One thing I love about comics is that they are the only form of story-telling, with the possible exception of soap operas, where so many different people tell open-ended stories about the adventures of the same characters through a period that stretches over decades.  The Wikipedia entry on Spider-Man’s “multiverse” includes more than 30 different versions, from the comic strip, cartoon, mutant, and zombie to the spectacular, amazing, noir, hulk, and kid-friendly “Spider-Man Loves Mary Jane.”  So, much as I enjoyed the Tobey Maguire trilogy (well, the first two) directed by Sam Raimi, I was looking forward to this reboot.

It does not bother me that 28-year-old Andrew Garfield, who has already played a college student (“The Social Network”) and an adult (“Red Riding”) is playing a high school student.  It does not bother me that we have to go through the whole origin story all over again — spider bite, having fun trying out the new powers, death of kindly Uncle Ben (Martin Sheen taking over from Cliff Robertson), though it really should not take up nearly an hour, and much as I love her, Sally Field can’t match Rosemary Harris’ iconic Aunt May.  The efforts to tie Peter Parker’s parents (briefly glimpsed Campbell Scott and Embeth Davidtz) in with the shenanigans going on at Oscorp feel cluttered, and Rhys Ifans as the scientist who lost an arm in his experiments and wants to find a way for humans to regrow limbs the way some animals do does not make a strong impression either as human or as the Godzilla-like creature he becomes.  The problem may be that if Sony does not keep up its schedule of Spider-Man movies, the rights revert to Disney, which bought Marvel.  So at times it feels like a place-holder for the franchise.

But there are a couple of things that work very well and make this an entertaining entry in the superhero canon.  First, and let’s face it, this is what we want from Spider-Man movies, it is a blast to see your friendly neighborhood Spider-Man swing his webby way through the city.  In crystal clear IMAX 3D and with true mechanical effects — that is Garfield’s real weight swinging on real strings, not CGI — it is exhilaratingly vertiginous.

Garfield is less soulful and broody than Maguire, more athletic and witty.  Peter Parker’s hipster signifiers include a skateboard, a hoodie, and a Mark Gonzales poster.  And the heavenly Emma Stone plays beautiful science nerd Gwen Stacey, a more interesting character than would-be actress Mary Jane.  There is genuine electricity between Peter and Gwen and director Marc Webb brings the same feel for young love he displayed in “(500) Days of Summer.”  This unexpected tenderness gives heft to the story that in its own way is exhilaratingly vertiginous, too, and gave my Spidey sense a bit of a tingle.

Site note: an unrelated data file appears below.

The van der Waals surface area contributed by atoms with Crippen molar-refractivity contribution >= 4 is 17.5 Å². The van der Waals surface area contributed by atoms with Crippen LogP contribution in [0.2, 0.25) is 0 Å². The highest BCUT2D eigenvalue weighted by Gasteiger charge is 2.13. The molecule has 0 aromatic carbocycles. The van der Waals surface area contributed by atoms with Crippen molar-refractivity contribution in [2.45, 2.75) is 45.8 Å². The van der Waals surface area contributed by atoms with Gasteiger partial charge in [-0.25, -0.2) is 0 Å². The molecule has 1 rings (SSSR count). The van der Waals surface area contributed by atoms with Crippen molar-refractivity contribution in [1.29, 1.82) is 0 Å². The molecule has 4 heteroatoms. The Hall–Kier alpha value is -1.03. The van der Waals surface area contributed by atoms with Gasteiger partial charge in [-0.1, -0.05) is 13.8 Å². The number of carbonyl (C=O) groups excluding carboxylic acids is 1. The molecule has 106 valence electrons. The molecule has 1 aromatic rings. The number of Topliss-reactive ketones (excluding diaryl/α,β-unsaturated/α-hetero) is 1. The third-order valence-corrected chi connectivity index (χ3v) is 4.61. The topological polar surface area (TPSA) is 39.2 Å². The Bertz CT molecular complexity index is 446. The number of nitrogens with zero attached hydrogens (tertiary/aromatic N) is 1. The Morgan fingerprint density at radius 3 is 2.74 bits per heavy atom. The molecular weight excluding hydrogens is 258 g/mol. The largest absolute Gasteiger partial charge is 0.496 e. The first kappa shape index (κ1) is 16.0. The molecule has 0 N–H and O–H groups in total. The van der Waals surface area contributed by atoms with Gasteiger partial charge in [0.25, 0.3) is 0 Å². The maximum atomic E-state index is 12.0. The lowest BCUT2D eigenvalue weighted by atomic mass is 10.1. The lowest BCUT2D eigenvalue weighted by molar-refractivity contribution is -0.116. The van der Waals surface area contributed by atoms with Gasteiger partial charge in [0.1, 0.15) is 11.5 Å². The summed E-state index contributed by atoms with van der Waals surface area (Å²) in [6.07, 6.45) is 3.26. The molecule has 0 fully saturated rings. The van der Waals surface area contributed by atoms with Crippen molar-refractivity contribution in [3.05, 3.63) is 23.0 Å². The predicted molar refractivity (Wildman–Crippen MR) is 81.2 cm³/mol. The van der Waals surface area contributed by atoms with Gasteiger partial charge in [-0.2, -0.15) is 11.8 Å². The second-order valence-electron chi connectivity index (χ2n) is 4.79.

Parents should know that this film has extended super-hero action-style violence, not very graphic but with some disturbing images of mutation and peril, and four sad deaths of parents or parent figures.

Family discussion: How does this compare to the Tobey Maguire Spider-Man series?  Why didn’t Peter try to stop the robbery when he first got his spider-powers?  What made Connors and Chief Stacy change their minds about Spider-Man?

If you like this, try: the first and second of the Tobey Maguire “Spider-Man” films and the Essential Amazing Spider-Man by Stan Lee, Steve Ditko, and Jack Kirby

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Action/Adventure Comic book/Comic Strip/Graphic Novel Crime DVD/Blu-Ray Pick of the Week Fantasy High School Series/Sequel Superhero

Trailer: “Stella Days” with Martin Sheen

Posted on May 31, 2012 at 2:01 pm

In Martin Sheen’s new film, “Stella Days,” he plays a priest in a small town in rural Ireland of the 1950’s.  It is a story about the excitement of the unknown versus the security of the familiar, as those in the town find themselves on the cusp of the modern but still clinging to the traditions of church and a cultural identity forged in very different times.

It will be available On Demand nationwide starting June 20 and will be in select theaters June 22.

Stay tuned for an exclusive clip, which I’ll be posting soon.




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Trailers, Previews, and Clips